Wills and other Probate Records
is a written instruction
by an individual as to the disposal of their property after their
Letters of Administration, also known as
Admons, are grants of probate to the next of kin
to administer the property of a person where there was no will.
Inventories are lists of personal and household
goods left by the deceased.
Wills are an invaluable source of information for the family
historian giving details about the testator and his or her
relatives. Obviously not everyone made a will and an administration
was not taken for everyone who died intestate. However, where there
is a will, it supplies information which cannot be found in
other documents such as detailed information of a person's
possessions and how they were to be distributed on their death.
Apart from the very early ones, wills are nearly always
written in English. Letters of administration were in
Latin before 1733.
Up to 1858 probate business for West Sussex was transacted in
church courts which dealt with the following areas:
The archdeaconry of Chichester, which contained
most parishes of the pre 1974 county of West Sussex, with the
exception of the peculiar jurisdictions described below and a small
group of parishes on the eastern border.
The Dean's Peculiar of the City of Chichester,
comprising of the parishes of St Andrew, St Bartholomew, St Martin,
St Olave, St Pancras, St Peter the Great, St Peter the Less, the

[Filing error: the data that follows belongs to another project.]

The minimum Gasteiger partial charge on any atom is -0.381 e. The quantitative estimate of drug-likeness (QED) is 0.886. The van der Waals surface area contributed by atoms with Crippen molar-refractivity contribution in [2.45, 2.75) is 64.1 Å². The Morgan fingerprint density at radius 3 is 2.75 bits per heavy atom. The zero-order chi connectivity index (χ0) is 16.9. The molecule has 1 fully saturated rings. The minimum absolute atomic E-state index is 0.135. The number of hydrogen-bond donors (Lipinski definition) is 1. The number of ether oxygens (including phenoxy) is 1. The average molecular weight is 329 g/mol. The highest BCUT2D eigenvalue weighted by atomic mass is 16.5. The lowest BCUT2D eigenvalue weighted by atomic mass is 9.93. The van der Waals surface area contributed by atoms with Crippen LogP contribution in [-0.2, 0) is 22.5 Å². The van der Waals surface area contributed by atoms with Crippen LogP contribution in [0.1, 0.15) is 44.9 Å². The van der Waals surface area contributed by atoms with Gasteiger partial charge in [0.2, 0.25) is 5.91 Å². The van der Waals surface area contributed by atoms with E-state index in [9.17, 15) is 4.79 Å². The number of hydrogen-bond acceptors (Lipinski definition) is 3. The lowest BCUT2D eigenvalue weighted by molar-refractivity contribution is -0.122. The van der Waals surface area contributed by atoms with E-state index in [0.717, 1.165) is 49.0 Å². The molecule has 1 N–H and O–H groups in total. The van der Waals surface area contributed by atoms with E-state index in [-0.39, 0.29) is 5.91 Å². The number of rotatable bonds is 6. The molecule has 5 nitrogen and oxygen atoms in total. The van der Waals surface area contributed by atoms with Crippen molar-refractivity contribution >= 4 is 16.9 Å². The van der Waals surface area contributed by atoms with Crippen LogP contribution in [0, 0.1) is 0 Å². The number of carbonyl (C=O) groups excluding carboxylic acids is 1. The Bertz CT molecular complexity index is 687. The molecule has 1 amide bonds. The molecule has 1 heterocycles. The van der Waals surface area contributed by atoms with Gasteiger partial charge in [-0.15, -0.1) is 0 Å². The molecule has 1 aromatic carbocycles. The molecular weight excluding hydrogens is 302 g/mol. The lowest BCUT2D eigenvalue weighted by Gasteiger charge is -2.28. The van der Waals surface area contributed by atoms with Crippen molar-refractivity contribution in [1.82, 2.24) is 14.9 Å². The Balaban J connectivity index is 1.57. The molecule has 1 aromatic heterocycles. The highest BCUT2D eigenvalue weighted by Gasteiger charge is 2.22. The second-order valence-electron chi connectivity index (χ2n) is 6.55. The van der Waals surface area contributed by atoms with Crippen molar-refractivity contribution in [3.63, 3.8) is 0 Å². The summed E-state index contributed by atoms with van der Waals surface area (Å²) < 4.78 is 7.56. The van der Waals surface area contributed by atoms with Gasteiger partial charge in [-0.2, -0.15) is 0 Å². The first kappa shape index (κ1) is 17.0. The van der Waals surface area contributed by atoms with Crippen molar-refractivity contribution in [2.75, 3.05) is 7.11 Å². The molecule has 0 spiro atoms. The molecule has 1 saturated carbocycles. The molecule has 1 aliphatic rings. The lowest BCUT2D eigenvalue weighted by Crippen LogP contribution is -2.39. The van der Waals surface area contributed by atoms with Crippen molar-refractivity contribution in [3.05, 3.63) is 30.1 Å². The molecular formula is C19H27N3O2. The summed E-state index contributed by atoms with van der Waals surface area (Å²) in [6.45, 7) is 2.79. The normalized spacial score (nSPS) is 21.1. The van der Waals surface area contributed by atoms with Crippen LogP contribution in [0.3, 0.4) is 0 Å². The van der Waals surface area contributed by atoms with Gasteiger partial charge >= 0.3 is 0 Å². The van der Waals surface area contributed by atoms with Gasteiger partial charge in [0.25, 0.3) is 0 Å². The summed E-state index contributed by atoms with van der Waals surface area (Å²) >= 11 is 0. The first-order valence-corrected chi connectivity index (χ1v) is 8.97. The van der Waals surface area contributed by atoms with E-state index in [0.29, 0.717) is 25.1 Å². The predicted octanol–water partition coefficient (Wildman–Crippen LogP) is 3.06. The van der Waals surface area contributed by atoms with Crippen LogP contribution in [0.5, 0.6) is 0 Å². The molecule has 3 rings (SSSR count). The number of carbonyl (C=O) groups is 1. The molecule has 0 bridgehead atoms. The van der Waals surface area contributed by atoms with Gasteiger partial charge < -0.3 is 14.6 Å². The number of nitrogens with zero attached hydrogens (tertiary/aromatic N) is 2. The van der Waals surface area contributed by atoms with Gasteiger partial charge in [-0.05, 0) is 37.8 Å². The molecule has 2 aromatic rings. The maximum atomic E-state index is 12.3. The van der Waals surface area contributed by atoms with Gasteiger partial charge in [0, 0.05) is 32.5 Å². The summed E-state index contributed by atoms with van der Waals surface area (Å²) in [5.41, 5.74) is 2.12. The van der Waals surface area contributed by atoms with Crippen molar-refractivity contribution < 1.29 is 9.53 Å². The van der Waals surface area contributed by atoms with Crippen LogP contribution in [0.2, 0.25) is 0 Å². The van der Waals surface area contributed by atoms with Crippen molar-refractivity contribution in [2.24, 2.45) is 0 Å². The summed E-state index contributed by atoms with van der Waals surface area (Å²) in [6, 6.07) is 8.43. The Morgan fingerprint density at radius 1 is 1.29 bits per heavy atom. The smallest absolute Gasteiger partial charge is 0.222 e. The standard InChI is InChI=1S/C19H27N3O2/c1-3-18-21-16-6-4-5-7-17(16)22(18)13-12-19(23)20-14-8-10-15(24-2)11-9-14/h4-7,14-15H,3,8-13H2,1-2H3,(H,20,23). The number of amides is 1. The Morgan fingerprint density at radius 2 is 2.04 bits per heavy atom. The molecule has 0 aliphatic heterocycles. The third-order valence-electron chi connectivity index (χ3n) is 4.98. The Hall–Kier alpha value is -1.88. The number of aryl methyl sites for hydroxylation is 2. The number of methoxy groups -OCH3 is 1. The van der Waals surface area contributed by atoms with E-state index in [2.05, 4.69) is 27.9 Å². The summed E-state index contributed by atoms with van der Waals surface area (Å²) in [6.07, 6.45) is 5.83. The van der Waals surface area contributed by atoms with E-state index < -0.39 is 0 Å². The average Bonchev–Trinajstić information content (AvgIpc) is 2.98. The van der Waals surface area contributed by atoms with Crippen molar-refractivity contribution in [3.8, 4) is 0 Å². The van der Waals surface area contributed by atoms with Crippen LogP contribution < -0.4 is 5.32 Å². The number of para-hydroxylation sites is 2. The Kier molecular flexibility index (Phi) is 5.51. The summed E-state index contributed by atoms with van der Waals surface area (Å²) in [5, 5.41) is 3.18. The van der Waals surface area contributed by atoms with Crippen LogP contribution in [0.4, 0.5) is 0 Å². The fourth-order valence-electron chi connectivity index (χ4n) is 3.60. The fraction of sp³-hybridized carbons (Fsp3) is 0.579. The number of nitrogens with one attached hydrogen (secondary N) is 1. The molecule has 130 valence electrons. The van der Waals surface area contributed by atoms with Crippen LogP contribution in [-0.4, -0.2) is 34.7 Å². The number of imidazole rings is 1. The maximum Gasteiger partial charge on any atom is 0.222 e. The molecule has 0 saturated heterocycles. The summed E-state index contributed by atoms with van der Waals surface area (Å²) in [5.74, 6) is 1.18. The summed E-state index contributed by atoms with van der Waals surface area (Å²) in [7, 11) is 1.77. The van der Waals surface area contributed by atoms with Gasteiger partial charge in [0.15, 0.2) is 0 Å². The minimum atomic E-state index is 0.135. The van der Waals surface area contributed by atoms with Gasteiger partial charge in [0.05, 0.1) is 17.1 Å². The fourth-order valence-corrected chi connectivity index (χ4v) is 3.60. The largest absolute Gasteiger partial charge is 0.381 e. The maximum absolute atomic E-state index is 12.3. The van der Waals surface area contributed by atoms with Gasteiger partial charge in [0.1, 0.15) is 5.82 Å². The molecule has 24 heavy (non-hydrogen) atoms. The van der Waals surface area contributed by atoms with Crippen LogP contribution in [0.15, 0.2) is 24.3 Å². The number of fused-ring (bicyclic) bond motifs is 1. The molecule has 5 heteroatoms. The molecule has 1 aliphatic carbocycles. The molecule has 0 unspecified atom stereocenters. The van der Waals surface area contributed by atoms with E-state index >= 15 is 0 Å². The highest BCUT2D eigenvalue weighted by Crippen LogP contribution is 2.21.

Close, New Fishbourne and Rumboldswhyke.
The Archbishop's Peculiar Jurisdiction of Pagham and
Tarring, comprising the parishes of South Bersted,
Chichester All Saints, Durrington, Heene, East Lavant, Pagham,
Patching, Slindon, Tangmere and West Tarring, together with
Plaistow chapelry in Kirdford and a small area of Horsham called
Those persons whose wills were proved in the local courts were
mainly tradesmen, farmers, the middle classes and lower gentry. The
rich proved their wills in London, in the Prerogative Court of
Canterbury; the poor rarely had possessions that needed a will.
Those wills proved in the Prerogative Court of Canterbury can be
obtained online for a fee from the National
Archives Documents Online facility.
In 1858 the civil authorities became involved and since that
date all wills and administrations for England and Wales have been
proved in the Principal Probate Registry, London or locally at a
District Probate Registry.
Wills in West Sussex Record Office
Original wills for the archdeaconry of Chichester, and the peculiar
jurisdictions within it up to 1858 together with those for the
Chichester District Probate Registry, which covered most of West
Sussex, up to 1928. Microfilm copies of wills for the archdeaconry
of Lewes, 1518-1858, the Archbishops Peculiar of South Malling,
1588-1858 and Royal Peculiar of Battle 1531-1616, 1657-1730 are
Microfiche are available for all the main series of pre 1858
probate records and microfilm for probate records 1858-1900.
Readers are asked to use them to save wear and tear on the
originals. For Chichester District Probate Registry wills
1900-1928, the originals are available for research.
Numerous printed and card indexes are available for use. The
Record Office also holds a microfiche of national probate calendars
1858-1943 which each provide an alphabetical list, with abstracted
details of wills proved and administrations granted.